When they met in October, China's ambassador to the Philippines, Huang Xilian, told Marcos Jnr it was a "great honour" to meet him and his family, and "to bring more benefits to our two peoples and pass on our traditional friendship from generation to generation", according to an Inquirer.net report.
Marcos Jnr also joined his family when they travelled to China in the 1970s to meet Chinese leaders. "He grew up witnessing the rapprochement, diplomatic relations and friendly interactions between China and the Philippines during his father's administration," said Yang Jinglin, associate professor at the Centre for China-Asean Studies at the Guangxi University for Nationalities.
"His mother is friendly to China ... and has a very good relationship with the Chinese government at a high level, which is bound to influence Marcos Jnr's foreign policy towards China," Yang added.
While he has openly expressed his distrust of the US, observers say Marcos Jnr may need to improve ties with Washington to cement his position.
"Marcos Jnr is not the candidate favoured by the US, and given the fact that the US influence in the Philippines is very far-reaching, especially in the Philippine military, he must improve his relations with the US and gain its support if he wants his rule to be stable," Dai from Jinan University said.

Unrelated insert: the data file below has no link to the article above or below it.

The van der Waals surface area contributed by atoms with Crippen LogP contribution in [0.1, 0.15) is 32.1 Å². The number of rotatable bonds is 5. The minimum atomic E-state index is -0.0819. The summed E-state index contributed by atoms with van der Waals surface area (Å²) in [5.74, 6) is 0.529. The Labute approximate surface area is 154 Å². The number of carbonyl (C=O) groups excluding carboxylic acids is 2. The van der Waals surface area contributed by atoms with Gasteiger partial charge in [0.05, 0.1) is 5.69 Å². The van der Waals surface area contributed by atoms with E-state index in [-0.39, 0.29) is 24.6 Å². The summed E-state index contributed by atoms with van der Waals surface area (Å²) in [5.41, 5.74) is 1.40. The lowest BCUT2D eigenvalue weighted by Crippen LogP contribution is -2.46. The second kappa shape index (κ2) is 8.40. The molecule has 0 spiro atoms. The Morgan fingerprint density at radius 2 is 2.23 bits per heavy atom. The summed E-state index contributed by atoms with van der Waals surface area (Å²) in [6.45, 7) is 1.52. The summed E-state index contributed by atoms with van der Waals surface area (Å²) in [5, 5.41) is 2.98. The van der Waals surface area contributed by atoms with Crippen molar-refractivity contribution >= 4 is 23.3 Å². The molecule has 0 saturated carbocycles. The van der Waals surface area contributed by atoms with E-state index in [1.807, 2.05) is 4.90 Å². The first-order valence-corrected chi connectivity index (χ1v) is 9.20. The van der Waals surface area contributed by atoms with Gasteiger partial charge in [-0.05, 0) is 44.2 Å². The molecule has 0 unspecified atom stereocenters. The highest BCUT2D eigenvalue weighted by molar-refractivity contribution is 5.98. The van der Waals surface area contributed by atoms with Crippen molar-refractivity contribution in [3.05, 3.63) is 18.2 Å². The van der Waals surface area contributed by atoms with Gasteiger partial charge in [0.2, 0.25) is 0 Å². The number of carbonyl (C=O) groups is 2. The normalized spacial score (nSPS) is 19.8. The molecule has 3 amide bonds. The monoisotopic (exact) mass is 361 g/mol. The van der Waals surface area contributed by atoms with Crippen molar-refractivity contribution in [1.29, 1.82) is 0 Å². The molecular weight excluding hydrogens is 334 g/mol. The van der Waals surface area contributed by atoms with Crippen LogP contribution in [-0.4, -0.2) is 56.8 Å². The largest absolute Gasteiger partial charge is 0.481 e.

"The US will create certain difficulties for him during the early stage of his administration and the US is asking the Philippines to support its Indo-Pacific strategy, so there will be a teething stage."
Joshua Kurlantzick, senior fellow for Southeast Asia at the Council on Foreign Relations, said Macros Jnr was not expected to change the approach to China much, but it remained to be seen how much closer he would move to the US.
"He has warm ties to China but Duterte already moved the Philippines back towards the US and public opinion in Asean is currently strongly anti-China so I don't think he will move the bloc closer to China."
Shen Shishun, a researcher with the China Institute of International Studies, said many Southeast Asian nations did not want to pick a side.
"The international situation is so complicated at the moment, countries in Southeast Asia, like the Philippines and Singapore, are seeking a balanced policy among the big powers, because siding with one country is certainly detrimental," Shen said.
Peter Mumford, the practice head for South and Southeast Asia at Eurasia Group, said the priority for Marcos Jnr in the coming weeks would be selecting his cabinet, ahead of his inauguration in late June.
The new administration will inherit a large budget deficit and be under pressure to set out a pathway for fiscal consolidation over the coming years, he added.
"It will be interesting to watch whether he recognises these concerns and signals/takes action in the coming weeks to reassure foreign investors, or if he mostly appoints close family and other personal connections to key positions, reaffirming investors' worries," he said.
Additional reporting by Amber Wang